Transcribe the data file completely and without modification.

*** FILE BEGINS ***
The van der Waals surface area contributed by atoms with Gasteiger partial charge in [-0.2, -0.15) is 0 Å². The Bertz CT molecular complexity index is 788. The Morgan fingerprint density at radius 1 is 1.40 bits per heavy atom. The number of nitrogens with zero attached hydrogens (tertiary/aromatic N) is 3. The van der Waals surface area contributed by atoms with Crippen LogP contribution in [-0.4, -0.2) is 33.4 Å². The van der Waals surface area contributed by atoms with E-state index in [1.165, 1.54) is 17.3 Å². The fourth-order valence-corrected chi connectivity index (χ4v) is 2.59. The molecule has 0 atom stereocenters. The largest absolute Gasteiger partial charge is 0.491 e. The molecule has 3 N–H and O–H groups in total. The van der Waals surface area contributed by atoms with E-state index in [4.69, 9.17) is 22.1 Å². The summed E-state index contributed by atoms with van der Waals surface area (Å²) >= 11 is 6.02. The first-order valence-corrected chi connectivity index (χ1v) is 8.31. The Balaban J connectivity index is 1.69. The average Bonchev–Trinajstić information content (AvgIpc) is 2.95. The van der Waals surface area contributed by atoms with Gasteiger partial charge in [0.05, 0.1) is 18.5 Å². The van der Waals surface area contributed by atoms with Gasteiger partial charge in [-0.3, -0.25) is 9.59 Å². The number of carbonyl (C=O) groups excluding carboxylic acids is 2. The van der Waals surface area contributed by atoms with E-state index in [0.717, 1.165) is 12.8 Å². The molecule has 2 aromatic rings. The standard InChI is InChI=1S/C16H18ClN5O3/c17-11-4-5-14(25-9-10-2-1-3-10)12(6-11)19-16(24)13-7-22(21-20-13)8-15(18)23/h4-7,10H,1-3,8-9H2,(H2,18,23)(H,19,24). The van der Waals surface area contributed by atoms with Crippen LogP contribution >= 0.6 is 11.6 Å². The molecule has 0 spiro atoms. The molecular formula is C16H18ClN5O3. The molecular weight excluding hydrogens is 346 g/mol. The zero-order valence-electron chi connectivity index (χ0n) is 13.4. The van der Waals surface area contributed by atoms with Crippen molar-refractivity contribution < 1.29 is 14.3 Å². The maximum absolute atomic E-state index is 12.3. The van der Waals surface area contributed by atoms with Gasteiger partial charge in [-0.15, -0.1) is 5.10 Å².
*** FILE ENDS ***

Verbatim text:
The van der Waals surface area contributed by atoms with Gasteiger partial charge in [-0.2, -0.15) is 0 Å². The Bertz CT molecular complexity index is 788. The Morgan fingerprint density at radius 1 is 1.40 bits per heavy atom. The number of nitrogens with zero attached hydrogens (tertiary/aromatic N) is 3. The van der Waals surface area contributed by atoms with Crippen LogP contribution in [-0.4, -0.2) is 33.4 Å². The van der Waals surface area contributed by atoms with E-state index in [1.165, 1.54) is 17.3 Å². The fourth-order valence-corrected chi connectivity index (χ4v) is 2.59. The molecule has 0 atom stereocenters. The largest absolute Gasteiger partial charge is 0.491 e. The molecule has 3 N–H and O–H groups in total. The van der Waals surface area contributed by atoms with E-state index in [4.69, 9.17) is 22.1 Å². The summed E-state index contributed by atoms with van der Waals surface area (Å²) >= 11 is 6.02. The first-order valence-corrected chi connectivity index (χ1v) is 8.31. The Balaban J connectivity index is 1.69. The average Bonchev–Trinajstić information content (AvgIpc) is 2.95. The van der Waals surface area contributed by atoms with Gasteiger partial charge in [0.05, 0.1) is 18.5 Å². The van der Waals surface area contributed by atoms with Gasteiger partial charge in [-0.3, -0.25) is 9.59 Å². The number of carbonyl (C=O) groups excluding carboxylic acids is 2. The van der Waals surface area contributed by atoms with E-state index in [0.717, 1.165) is 12.8 Å². The molecule has 2 aromatic rings. The standard InChI is InChI=1S/C16H18ClN5O3/c17-11-4-5-14(25-9-10-2-1-3-10)12(6-11)19-16(24)13-7-22(21-20-13)8-15(18)23/h4-7,10H,1-3,8-9H2,(H2,18,23)(H,19,24). The van der Waals surface area contributed by atoms with Crippen LogP contribution >= 0.6 is 11.6 Å². The molecule has 0 spiro atoms. The molecular formula is C16H18ClN5O3. The molecular weight excluding hydrogens is 346 g/mol. The zero-order valence-electron chi connectivity index (χ0n) is 13.4. The van der Waals surface area contributed by atoms with Crippen molar-refractivity contribution < 1.29 is 14.3 Å². The maximum absolute atomic E-state index is 12.3. The van der Waals surface area contributed by atoms with Gasteiger partial charge in [-0.15, -0.1) is 5.10 Å².